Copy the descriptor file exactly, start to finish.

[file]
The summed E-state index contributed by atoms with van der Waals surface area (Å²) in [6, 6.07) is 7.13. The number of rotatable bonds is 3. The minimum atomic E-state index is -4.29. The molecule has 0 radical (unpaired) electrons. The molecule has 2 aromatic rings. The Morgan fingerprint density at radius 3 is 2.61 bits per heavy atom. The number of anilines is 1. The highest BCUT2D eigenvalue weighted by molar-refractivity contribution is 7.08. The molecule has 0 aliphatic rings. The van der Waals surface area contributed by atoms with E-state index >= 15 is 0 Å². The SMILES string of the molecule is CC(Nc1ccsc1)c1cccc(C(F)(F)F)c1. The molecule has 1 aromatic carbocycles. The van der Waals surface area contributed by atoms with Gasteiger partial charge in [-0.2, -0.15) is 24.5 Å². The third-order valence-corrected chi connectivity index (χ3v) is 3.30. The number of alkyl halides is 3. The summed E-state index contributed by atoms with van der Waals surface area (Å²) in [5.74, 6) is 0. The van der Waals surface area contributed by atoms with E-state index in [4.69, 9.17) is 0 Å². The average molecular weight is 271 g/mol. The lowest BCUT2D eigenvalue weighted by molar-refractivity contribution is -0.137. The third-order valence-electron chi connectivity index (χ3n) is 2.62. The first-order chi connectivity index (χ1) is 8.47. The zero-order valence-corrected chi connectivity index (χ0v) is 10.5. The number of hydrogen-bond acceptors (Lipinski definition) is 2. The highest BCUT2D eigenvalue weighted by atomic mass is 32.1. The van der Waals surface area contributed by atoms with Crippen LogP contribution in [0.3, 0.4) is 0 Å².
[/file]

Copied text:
The summed E-state index contributed by atoms with van der Waals surface area (Å²) in [6, 6.07) is 7.13. The number of rotatable bonds is 3. The minimum atomic E-state index is -4.29. The molecule has 0 radical (unpaired) electrons. The molecule has 2 aromatic rings. The Morgan fingerprint density at radius 3 is 2.61 bits per heavy atom. The number of anilines is 1. The highest BCUT2D eigenvalue weighted by molar-refractivity contribution is 7.08. The molecule has 0 aliphatic rings. The van der Waals surface area contributed by atoms with E-state index >= 15 is 0 Å². The SMILES string of the molecule is CC(Nc1ccsc1)c1cccc(C(F)(F)F)c1. The molecule has 1 aromatic carbocycles. The van der Waals surface area contributed by atoms with Gasteiger partial charge in [-0.2, -0.15) is 24.5 Å². The third-order valence-corrected chi connectivity index (χ3v) is 3.30. The number of alkyl halides is 3. The summed E-state index contributed by atoms with van der Waals surface area (Å²) in [5.74, 6) is 0. The van der Waals surface area contributed by atoms with E-state index in [4.69, 9.17) is 0 Å². The average molecular weight is 271 g/mol. The lowest BCUT2D eigenvalue weighted by molar-refractivity contribution is -0.137. The third-order valence-electron chi connectivity index (χ3n) is 2.62. The first-order chi connectivity index (χ1) is 8.47. The zero-order valence-corrected chi connectivity index (χ0v) is 10.5. The number of hydrogen-bond acceptors (Lipinski definition) is 2. The highest BCUT2D eigenvalue weighted by atomic mass is 32.1. The van der Waals surface area contributed by atoms with Crippen LogP contribution in [0.3, 0.4) is 0 Å².